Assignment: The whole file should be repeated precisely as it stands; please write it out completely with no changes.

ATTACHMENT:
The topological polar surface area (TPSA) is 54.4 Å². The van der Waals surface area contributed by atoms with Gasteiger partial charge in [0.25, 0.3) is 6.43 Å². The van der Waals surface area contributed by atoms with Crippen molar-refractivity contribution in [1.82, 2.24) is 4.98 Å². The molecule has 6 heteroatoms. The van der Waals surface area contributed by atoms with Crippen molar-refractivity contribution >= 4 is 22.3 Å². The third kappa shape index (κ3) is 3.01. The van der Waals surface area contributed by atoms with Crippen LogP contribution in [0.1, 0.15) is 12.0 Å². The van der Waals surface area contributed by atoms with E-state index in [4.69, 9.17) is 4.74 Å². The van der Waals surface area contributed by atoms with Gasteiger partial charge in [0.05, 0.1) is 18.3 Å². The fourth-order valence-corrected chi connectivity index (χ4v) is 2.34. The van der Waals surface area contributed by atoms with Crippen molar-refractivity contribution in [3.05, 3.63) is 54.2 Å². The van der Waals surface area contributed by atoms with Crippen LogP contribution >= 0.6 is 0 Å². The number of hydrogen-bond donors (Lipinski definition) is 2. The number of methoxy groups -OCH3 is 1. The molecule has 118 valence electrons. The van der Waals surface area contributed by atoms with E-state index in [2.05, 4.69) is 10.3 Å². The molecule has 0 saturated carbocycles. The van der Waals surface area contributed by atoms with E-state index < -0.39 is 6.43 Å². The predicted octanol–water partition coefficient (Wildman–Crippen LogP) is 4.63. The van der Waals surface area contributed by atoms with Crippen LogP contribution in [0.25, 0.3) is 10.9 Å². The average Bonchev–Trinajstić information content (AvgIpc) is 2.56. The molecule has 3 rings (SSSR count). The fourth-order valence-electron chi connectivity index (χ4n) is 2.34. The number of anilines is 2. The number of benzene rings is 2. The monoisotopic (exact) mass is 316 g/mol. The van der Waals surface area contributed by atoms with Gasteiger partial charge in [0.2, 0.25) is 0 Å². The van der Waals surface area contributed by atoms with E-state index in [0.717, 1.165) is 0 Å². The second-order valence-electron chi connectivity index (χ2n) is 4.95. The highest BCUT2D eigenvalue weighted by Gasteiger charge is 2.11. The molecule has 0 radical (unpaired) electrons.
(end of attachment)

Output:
The topological polar surface area (TPSA) is 54.4 Å². The van der Waals surface area contributed by atoms with Gasteiger partial charge in [0.25, 0.3) is 6.43 Å². The van der Waals surface area contributed by atoms with Crippen molar-refractivity contribution in [1.82, 2.24) is 4.98 Å². The molecule has 6 heteroatoms. The van der Waals surface area contributed by atoms with Crippen molar-refractivity contribution >= 4 is 22.3 Å². The third kappa shape index (κ3) is 3.01. The van der Waals surface area contributed by atoms with Crippen LogP contribution in [0.1, 0.15) is 12.0 Å². The van der Waals surface area contributed by atoms with E-state index in [4.69, 9.17) is 4.74 Å². The van der Waals surface area contributed by atoms with Gasteiger partial charge in [0.05, 0.1) is 18.3 Å². The fourth-order valence-corrected chi connectivity index (χ4v) is 2.34. The van der Waals surface area contributed by atoms with Crippen molar-refractivity contribution in [3.05, 3.63) is 54.2 Å². The van der Waals surface area contributed by atoms with Crippen LogP contribution >= 0.6 is 0 Å². The number of hydrogen-bond donors (Lipinski definition) is 2. The number of methoxy groups -OCH3 is 1. The molecule has 118 valence electrons. The van der Waals surface area contributed by atoms with E-state index in [2.05, 4.69) is 10.3 Å². The molecule has 0 saturated carbocycles. The van der Waals surface area contributed by atoms with E-state index < -0.39 is 6.43 Å². The predicted octanol–water partition coefficient (Wildman–Crippen LogP) is 4.63. The van der Waals surface area contributed by atoms with Crippen LogP contribution in [0.25, 0.3) is 10.9 Å². The average Bonchev–Trinajstić information content (AvgIpc) is 2.56. The molecule has 3 rings (SSSR count). The fourth-order valence-electron chi connectivity index (χ4n) is 2.34. The number of anilines is 2. The number of benzene rings is 2. The monoisotopic (exact) mass is 316 g/mol. The van der Waals surface area contributed by atoms with Gasteiger partial charge in [0.2, 0.25) is 0 Å². The van der Waals surface area contributed by atoms with E-state index in [0.717, 1.165) is 0 Å². The second-order valence-electron chi connectivity index (χ2n) is 4.95. The highest BCUT2D eigenvalue weighted by Gasteiger charge is 2.11. The molecule has 0 radical (unpaired) electrons.